Recently a California jury awarded 249 exotic dancers $6.5 million for unpaid wages. The jury found that their employer, Paradise Showgirls, violated the Labor Code that prohibits a Club from taking a portion of the dancers’ tips or requiring a divestment of payments for services. The exotic dancers are employees, not independent contractors, and
What are Protected Classes?
The law prohibits employers from making decisions regarding employees based upon protected classes. But what is a protected class?
Protected classes are certain categories of specific, personal characteristics. For example, gender is a protected class. That means, an employer may not make decisions regarding employees based upon the employee’s gender. An employer cannot fire, demote, …
Harassment is unfair conduct targeting an employee or a group of employees based upon a protected class. Harassment can be verbal, physical, or visual (such as posters, cartoons, or drawings). See, Cal. Code Regs., tit. 2, §7287.6(b)(1).
For example, if employees frequently refer to a back co-worker as “boy” or use racial slurs, then …
An independent contractor is a person who an employer hires to complete a project. The employer does not have control over how the project is completed. In California, a person hired to do something for the benefit of another is assumed to be an employee unless the employer proves otherwise. See, Labor Code, § 3357.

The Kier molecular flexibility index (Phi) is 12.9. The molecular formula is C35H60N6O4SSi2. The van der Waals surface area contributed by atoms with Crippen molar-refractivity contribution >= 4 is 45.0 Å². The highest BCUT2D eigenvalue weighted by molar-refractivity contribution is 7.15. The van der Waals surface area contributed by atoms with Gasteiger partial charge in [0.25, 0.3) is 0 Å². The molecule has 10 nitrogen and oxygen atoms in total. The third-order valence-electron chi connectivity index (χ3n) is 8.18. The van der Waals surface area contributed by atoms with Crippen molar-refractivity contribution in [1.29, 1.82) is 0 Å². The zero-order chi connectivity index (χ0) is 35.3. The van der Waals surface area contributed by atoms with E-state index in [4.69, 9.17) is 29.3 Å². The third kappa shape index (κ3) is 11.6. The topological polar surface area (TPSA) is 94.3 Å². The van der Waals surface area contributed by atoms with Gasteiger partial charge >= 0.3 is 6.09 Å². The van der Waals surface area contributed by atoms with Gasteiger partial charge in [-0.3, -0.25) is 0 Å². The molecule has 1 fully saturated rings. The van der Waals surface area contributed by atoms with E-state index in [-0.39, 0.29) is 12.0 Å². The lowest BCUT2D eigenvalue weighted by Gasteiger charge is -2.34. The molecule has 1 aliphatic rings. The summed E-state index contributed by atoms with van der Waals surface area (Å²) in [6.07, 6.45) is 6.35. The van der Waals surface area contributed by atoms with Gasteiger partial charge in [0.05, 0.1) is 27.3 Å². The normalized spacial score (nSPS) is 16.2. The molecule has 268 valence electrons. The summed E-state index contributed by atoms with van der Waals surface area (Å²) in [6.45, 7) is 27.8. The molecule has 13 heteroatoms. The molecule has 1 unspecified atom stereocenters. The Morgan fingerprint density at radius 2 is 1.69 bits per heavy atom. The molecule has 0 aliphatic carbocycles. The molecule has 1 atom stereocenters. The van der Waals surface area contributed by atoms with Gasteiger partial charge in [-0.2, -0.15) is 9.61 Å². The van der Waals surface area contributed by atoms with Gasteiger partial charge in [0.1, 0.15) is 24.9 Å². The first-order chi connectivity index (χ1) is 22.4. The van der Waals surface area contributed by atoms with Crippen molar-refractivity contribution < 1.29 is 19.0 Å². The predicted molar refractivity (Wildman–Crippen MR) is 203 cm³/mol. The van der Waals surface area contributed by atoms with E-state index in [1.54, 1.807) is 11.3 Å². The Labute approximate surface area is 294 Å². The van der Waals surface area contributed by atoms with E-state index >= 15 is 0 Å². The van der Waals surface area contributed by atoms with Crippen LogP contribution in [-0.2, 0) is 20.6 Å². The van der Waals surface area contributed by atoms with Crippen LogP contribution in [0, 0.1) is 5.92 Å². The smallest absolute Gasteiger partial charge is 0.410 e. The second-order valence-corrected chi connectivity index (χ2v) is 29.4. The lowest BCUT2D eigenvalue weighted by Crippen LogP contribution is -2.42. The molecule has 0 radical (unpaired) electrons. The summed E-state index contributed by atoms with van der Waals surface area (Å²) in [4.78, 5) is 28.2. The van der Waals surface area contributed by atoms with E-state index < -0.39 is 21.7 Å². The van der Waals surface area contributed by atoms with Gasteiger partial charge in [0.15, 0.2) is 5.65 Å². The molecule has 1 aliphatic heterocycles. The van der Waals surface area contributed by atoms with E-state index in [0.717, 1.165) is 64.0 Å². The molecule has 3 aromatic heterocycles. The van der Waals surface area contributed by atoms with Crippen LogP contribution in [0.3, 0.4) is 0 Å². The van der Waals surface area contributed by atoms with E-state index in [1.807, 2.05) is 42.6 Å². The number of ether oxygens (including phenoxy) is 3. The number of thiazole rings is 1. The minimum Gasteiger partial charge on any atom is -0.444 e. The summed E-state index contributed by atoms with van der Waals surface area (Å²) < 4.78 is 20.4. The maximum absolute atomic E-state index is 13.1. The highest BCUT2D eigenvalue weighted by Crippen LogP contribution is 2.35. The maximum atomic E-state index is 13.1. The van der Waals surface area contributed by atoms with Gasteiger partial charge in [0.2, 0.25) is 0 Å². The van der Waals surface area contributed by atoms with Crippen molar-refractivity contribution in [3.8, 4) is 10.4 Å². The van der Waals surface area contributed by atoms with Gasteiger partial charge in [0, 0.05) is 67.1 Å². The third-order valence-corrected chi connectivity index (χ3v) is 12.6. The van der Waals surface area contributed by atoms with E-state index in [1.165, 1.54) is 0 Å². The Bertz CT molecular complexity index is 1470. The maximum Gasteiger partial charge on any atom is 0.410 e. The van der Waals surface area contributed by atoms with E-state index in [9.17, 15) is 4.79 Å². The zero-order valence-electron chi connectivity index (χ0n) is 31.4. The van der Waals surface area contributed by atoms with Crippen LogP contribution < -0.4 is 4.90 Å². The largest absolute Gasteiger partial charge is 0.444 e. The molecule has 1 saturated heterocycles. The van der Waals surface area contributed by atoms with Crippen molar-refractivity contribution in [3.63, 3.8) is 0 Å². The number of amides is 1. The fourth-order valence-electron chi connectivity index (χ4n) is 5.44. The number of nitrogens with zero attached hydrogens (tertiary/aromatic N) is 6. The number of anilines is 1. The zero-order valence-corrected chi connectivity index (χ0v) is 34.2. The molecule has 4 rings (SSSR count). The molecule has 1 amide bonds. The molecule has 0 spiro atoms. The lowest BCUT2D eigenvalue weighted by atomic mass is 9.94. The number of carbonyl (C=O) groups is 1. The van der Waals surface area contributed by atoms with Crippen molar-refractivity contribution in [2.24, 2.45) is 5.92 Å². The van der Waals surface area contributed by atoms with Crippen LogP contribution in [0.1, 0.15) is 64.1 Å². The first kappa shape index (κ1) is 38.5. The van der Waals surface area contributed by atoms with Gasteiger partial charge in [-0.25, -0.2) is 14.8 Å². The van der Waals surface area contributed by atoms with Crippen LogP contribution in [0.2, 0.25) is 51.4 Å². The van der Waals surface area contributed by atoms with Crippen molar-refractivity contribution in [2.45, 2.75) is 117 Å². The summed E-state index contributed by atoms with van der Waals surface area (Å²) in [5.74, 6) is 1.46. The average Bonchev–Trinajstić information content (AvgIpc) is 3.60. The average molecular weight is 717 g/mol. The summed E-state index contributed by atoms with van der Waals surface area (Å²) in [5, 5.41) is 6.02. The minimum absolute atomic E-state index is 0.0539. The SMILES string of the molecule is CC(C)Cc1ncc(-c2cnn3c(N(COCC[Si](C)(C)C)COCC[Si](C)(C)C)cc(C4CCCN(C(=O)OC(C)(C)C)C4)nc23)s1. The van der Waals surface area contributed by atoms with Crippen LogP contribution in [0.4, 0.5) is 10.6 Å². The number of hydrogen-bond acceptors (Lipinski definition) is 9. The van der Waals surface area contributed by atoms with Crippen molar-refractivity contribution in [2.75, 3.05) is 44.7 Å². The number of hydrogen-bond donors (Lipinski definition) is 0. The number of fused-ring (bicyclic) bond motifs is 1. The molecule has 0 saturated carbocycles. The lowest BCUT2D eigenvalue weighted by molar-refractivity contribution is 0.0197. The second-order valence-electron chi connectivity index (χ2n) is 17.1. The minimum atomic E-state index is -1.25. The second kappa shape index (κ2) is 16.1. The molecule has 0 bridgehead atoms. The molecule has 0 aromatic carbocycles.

For example, …
An employee is a person hired by employers to do something for the employer’s benefit or for the benefit of the employer’s customers. An employer has the right to control how the employee does their work is done by the employee. See, Labor Code, § 2750.
As discussed here, whether someone is an employee …
An employer cannot fire, demote, refuse to hire, or take other job actions concerning employees based on the employee’s
- veteran status, or
- any other protected class.
For example, if a clothing store decides to give raises only to non-Latino employees because it wants the store’s appearance to match a …
Retaliation involves an employer taking adverse employment action against an employee because the employee opposed any workplace harassment or discrimination forbidden by law, or because the person filed a complaint, testified, or assisted in any proceeding
See, CACI 2505 and Government Code, § 12940(h).
An employer faced with an allegation of discrimination resulting from disparate impact can defend against the allegation by claiming business necessity. To use this defense, the employer must prove that there was a real business purpose behind the workplace practice or policy that resulted in discrimination. There must also be no other way to achieve …
Adverse Employment Action
California’s law protects employees not only from so-called ultimate employment actions such as termination or demotion, but also from any adverse employment action – i.e. the entire range of employment actions that are likely to have a substantial negative impact on an employee’s job or career.
Although offensive or rude comments or even repeated social …